Very high memory usage when very large images are displayed




3 years ago
2 years ago


(Reporter: Brian Wong, Unassigned)


47 Branch
Windows 10

Firefox Tracking Flags

(Not tracked)


(Whiteboard: gfx-noted, URL)


(2 attachments)



3 years ago
Related to  but is not specific to Linux or X11. The linked bug also has not been updated in a long time.

When loading and displaying a very large image (40-50 megapixels or larger) in Firefox, such as, memory usage can become very high (300+ MB to more than a gigabyte), and the browser may hang. The increased memory usage may be momentary or persistent, and occurs primarily when the image is actually displayed (i.e. the tab containing the image is selected). In some cases, such as when multiple such large images are present in a page (e.g., the browser could crash altogether.

The issue reproduces in both Firefox 37 and Firefox Developer Edition 39.


3 years ago
A 50 megapixel image requires 50*4 bytes = 200MB just to hold the decoded image data. So 300mb seems quite reasonable for Firefox to take. When an image is not display (scrolled far out of view, in a background tab) we try to discard the decoded image data to save memory.

For pages like the one you linked to where they display a gigantic image resized to a very small size we have work underway to only store a small copy of the image.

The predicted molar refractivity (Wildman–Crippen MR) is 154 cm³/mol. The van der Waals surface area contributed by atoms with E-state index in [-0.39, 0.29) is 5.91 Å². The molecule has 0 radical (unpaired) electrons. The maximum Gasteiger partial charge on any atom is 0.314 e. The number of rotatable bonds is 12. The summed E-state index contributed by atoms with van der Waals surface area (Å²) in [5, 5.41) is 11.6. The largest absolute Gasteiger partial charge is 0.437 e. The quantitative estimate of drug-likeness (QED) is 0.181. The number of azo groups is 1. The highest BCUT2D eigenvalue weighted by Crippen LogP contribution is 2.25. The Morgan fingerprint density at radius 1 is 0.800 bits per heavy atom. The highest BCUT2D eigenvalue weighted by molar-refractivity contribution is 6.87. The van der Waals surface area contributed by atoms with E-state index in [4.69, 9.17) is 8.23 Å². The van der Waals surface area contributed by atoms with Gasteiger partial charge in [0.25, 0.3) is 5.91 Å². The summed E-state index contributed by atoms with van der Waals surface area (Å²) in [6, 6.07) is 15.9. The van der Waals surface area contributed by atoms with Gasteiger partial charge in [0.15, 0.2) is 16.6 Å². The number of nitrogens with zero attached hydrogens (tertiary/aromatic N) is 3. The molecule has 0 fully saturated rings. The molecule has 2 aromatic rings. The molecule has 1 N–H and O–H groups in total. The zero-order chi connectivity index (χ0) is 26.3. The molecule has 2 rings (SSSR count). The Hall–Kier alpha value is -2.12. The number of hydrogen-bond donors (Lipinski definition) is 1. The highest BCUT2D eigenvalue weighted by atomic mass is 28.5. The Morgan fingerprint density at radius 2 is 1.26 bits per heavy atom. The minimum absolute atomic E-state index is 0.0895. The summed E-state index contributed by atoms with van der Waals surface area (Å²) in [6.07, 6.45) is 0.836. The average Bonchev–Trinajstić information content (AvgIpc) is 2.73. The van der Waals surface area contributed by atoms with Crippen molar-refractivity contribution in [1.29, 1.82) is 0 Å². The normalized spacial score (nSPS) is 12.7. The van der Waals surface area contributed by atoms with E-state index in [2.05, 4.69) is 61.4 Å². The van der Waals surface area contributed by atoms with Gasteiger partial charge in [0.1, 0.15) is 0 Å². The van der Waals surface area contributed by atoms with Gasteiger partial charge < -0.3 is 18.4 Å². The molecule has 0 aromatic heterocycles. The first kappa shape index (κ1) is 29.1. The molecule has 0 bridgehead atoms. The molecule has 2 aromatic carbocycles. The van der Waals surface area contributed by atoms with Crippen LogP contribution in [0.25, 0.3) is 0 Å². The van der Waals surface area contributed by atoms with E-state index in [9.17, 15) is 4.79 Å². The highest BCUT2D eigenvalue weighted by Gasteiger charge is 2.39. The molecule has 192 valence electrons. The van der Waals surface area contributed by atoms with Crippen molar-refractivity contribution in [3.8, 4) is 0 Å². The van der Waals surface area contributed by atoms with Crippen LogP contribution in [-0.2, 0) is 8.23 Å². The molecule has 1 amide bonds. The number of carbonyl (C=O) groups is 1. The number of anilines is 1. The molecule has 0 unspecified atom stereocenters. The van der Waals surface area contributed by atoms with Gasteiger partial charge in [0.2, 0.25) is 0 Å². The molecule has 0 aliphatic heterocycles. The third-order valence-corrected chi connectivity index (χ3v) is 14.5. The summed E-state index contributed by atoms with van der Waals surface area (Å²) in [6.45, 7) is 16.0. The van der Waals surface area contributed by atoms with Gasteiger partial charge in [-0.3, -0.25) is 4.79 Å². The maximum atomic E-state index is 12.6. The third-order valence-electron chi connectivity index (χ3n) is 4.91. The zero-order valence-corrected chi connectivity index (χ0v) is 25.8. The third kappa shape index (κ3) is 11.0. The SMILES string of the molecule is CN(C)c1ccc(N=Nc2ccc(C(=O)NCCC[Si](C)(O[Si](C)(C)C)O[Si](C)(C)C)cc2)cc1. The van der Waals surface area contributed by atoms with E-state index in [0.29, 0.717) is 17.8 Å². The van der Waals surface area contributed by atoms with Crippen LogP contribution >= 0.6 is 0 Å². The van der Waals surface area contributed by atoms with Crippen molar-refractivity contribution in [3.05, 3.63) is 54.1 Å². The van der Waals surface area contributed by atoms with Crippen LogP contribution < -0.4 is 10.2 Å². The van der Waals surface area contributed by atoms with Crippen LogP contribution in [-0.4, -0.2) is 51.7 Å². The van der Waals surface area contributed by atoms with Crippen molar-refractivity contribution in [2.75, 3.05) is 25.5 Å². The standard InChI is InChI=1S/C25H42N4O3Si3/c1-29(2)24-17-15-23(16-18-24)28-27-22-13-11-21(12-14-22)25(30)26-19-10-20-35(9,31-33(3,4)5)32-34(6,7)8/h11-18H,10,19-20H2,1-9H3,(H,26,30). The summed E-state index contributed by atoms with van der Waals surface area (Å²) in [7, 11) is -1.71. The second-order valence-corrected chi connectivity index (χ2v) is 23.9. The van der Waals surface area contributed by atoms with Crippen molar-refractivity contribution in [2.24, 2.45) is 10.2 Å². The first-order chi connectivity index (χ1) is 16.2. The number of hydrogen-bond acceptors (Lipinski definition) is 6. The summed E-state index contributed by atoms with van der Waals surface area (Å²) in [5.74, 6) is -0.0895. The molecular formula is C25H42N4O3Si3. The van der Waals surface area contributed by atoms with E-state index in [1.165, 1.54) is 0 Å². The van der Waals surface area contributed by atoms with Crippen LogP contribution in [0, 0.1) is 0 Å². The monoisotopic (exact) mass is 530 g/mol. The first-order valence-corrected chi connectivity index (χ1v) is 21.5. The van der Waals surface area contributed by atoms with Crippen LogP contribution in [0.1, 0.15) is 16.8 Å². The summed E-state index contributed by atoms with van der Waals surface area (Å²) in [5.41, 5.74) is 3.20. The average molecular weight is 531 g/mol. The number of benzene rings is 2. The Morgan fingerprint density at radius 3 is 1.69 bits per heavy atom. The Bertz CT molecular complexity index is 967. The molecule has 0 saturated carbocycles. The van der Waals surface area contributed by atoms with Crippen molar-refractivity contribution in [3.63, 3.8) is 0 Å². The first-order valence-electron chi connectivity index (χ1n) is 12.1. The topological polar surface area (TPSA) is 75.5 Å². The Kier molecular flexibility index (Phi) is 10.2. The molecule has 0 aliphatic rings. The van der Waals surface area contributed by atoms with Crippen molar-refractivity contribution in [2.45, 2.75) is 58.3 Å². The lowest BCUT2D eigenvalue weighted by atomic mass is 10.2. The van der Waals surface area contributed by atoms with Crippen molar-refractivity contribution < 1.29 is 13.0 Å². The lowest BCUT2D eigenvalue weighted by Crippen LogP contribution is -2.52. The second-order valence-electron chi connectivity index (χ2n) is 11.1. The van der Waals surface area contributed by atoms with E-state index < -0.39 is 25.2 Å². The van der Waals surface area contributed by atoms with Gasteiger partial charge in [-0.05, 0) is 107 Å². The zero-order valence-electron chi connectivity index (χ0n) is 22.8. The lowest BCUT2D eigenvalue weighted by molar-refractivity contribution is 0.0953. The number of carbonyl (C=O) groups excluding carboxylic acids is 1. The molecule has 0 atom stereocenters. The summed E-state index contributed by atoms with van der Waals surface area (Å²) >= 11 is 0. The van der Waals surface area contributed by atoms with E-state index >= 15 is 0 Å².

Are you seeing any examples where the above information wouldn't explain the memory use you are seeing?

Comment 2

3 years ago
Neither Internet Explorer nor Windows Photo Viewer use this much memory when displaying such a large image. Furthermore, memory usage ranging from 400 MB to 650 MB has been observed when displaying the standalone image linked above, with peak usage potentially exceeding 1.2 GB while rendering the image. This memory usage can sometimes be persistent, possibly due to inconsistent GC/CC behavior—this is how Firefox once crashed while rendering the linked page. Hitting "Minimize memory usage" in about:memory clears it up, but memory usage will spike again when the image is displayed afterwards.
If you reproduce a situation where you feel Firefox is using significantly more memory then (image size in megapixels) * 4 bytes for each image then goto about:memory and save a report.
The symptom of excessive memory usage when viewing the image standalone remind me very much of bug 1119455. We have some buggy behavior with favicons that can cause us to load them more than once, even if we should have them cached, and decode multiple copies of them. That's extra problematic in this case because the favicon of an image document is the image itself, so we may load and decode multiple copies of this huge 50MP image.

Unfortunately I can't get the image to load right now, so I can't confirm this, but I'll try again another time.

Brian, if you can get an about:memory report that captures the excessive memory usage, as Timothy suggests in comment 3, that would help confirm whether the favicon issue is the cause.

Comment 5

3 years ago